On the food subsidy also, I think the noise that India is making at the WTO has nothing to do with the autonomous liberalisation that it is pushing for domestically. Read a news report in the Hindustan Times today (Govt to unleash food reforms to fight subsidies, inflation, July 21, 2014), it says: In an attempt to tackle runaway prices and subsidies, the NDA government has decided to gradually avoid purchasing more grains than are needed to distribute to the poor; while asking states not to offer market distorting cash incentives to farmers." Read it carefully and you realise that India is already going ahead with the WTO take on food subsidy.

1. In a recent directive, the Ram Vilas Paswan-headed food ministry asked states to stick to minimum support price (MSP) announced by the Centre and avoid padding these up with their own sops and cash bonuses.  This is in line with India's WTO commitment at Bali where it has promised not to further increase the MSP support (emphasis are mine). And then the report explains: MSPs are the guaranteed prices at which the state buys produce from farmers. higher MSPs boost farm income but fuel price rise. According to an RBI study, a 10% MSP hike raises short-term wholesale inflation by one per cent.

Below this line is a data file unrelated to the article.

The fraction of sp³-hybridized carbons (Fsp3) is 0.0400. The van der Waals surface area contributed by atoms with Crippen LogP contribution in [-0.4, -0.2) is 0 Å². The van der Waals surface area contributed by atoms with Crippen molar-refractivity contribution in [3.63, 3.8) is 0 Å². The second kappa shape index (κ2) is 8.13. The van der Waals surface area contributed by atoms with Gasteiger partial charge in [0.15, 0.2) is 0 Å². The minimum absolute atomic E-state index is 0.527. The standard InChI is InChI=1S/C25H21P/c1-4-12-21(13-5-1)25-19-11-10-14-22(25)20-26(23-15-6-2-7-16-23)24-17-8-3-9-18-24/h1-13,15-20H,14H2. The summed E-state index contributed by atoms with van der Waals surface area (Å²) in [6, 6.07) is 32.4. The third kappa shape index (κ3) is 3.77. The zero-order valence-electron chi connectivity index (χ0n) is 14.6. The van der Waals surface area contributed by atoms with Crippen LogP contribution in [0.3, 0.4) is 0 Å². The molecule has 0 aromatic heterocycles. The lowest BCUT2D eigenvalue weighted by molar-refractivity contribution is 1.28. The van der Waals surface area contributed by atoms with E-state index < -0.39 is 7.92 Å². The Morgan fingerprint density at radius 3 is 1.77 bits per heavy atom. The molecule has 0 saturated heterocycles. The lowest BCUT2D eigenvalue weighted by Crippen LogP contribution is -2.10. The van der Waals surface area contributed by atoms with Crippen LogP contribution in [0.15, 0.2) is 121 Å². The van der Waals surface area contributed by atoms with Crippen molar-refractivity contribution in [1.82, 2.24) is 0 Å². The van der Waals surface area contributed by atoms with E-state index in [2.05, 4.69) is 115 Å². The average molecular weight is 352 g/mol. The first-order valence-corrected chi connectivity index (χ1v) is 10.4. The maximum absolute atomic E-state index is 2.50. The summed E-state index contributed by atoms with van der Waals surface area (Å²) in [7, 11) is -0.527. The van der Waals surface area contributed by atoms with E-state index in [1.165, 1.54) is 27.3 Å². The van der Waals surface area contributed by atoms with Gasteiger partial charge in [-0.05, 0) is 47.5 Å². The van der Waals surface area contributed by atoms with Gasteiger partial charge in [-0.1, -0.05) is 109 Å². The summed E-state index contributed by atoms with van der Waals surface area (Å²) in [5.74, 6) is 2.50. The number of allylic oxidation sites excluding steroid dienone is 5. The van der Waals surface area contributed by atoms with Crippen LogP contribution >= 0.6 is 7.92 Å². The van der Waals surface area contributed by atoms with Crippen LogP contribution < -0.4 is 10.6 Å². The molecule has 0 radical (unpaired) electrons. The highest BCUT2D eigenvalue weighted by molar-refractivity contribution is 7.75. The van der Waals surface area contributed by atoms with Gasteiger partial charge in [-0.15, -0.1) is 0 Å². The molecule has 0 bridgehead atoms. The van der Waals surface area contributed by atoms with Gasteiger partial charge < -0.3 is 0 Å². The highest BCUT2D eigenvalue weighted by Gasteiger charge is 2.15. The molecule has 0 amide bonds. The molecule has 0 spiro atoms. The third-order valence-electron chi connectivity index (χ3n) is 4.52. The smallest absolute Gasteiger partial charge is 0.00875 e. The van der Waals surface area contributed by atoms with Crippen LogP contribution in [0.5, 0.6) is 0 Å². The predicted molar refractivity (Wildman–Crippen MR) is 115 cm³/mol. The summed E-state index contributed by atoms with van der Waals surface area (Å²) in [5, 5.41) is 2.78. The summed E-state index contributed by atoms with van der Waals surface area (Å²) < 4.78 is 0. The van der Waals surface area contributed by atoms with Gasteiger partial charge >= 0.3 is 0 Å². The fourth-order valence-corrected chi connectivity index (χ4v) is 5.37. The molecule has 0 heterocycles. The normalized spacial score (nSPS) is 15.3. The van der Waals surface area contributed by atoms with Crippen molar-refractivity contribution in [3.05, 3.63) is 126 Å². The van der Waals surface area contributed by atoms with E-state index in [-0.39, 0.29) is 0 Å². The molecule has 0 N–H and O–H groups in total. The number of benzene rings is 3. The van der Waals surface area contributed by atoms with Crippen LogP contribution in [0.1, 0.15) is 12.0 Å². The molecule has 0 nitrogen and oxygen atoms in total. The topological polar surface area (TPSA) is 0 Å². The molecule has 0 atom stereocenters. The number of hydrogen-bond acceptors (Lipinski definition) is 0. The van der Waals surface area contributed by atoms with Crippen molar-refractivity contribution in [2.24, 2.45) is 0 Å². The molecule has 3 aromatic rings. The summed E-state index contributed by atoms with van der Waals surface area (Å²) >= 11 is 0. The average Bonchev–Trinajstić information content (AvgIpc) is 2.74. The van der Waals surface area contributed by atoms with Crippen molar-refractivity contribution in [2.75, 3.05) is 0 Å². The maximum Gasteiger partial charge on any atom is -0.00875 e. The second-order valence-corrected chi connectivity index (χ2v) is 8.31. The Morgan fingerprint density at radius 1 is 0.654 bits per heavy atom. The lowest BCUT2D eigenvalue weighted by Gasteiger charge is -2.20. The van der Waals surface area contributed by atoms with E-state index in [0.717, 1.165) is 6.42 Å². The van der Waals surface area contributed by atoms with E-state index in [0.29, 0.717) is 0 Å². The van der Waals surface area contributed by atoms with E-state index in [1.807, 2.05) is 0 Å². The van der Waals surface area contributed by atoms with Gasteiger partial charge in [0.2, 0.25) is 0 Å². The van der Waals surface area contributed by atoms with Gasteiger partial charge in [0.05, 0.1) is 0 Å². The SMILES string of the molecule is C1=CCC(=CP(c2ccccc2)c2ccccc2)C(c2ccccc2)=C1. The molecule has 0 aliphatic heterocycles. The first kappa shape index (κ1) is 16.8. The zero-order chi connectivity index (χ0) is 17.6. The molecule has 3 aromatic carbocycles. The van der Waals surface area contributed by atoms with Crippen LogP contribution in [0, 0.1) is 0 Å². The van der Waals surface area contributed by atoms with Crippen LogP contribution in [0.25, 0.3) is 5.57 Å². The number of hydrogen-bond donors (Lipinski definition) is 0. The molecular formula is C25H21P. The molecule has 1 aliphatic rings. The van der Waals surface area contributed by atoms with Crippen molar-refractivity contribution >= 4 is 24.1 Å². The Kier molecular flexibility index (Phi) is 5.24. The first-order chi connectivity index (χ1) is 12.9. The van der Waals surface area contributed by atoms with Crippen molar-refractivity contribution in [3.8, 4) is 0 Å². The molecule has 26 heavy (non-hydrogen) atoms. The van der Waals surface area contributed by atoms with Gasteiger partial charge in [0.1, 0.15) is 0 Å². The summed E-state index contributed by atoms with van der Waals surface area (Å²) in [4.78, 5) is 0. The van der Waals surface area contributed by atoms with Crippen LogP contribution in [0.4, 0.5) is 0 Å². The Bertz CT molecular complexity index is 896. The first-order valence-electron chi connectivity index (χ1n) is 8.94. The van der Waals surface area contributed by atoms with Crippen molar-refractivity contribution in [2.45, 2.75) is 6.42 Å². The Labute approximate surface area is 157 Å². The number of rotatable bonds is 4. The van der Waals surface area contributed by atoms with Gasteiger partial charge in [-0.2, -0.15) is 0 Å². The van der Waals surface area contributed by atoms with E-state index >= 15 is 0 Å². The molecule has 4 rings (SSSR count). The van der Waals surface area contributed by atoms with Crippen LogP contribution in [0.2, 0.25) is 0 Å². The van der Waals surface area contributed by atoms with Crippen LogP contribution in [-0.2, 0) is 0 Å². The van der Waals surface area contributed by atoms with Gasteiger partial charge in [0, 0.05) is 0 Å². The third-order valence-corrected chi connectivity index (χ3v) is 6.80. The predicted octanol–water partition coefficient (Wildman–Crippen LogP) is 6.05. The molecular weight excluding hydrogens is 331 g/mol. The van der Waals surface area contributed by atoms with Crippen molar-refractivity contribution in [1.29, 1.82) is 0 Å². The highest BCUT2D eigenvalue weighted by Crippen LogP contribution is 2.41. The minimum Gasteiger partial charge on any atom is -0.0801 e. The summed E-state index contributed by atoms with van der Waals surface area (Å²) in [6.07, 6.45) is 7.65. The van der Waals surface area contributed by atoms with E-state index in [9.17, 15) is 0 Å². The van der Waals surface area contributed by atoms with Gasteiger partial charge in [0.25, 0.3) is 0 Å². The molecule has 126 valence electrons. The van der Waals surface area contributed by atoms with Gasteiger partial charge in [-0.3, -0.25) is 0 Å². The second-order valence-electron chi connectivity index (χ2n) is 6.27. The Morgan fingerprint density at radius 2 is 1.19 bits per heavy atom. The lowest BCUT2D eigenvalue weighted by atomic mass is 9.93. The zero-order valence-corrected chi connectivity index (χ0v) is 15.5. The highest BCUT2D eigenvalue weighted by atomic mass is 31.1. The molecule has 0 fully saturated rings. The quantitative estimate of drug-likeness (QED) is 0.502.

2. If states breach these norms the Food Corporation of India -- the country's main food security agency -- would not be obliged to acquire grains beyond levels necessary for the public distribution system as well as emergency reserves. Using the threat of not allowing food procurement by FCI makes the decision binding in the months to come.

These are not the only two policy changes that are expected. With the idea of a creating a national market, as spelled out in the Economic Survey 2014), setting up of an organisation over and above the Agricultural Produce Market Committees (APMC) is aimed at making the APMC mandis redundant. Once the APMC mandis are dismantled, the question of providing a higher procurement price to farmers will be negated. When there are no mandis where will the procurement price be paid? In any case, this kharif season, Govt has raised the MSP for paddy by a mere Rs 50 per quintal (or by 50 paise per 100 kgs), which for all practical purposes is like freezing the MSP.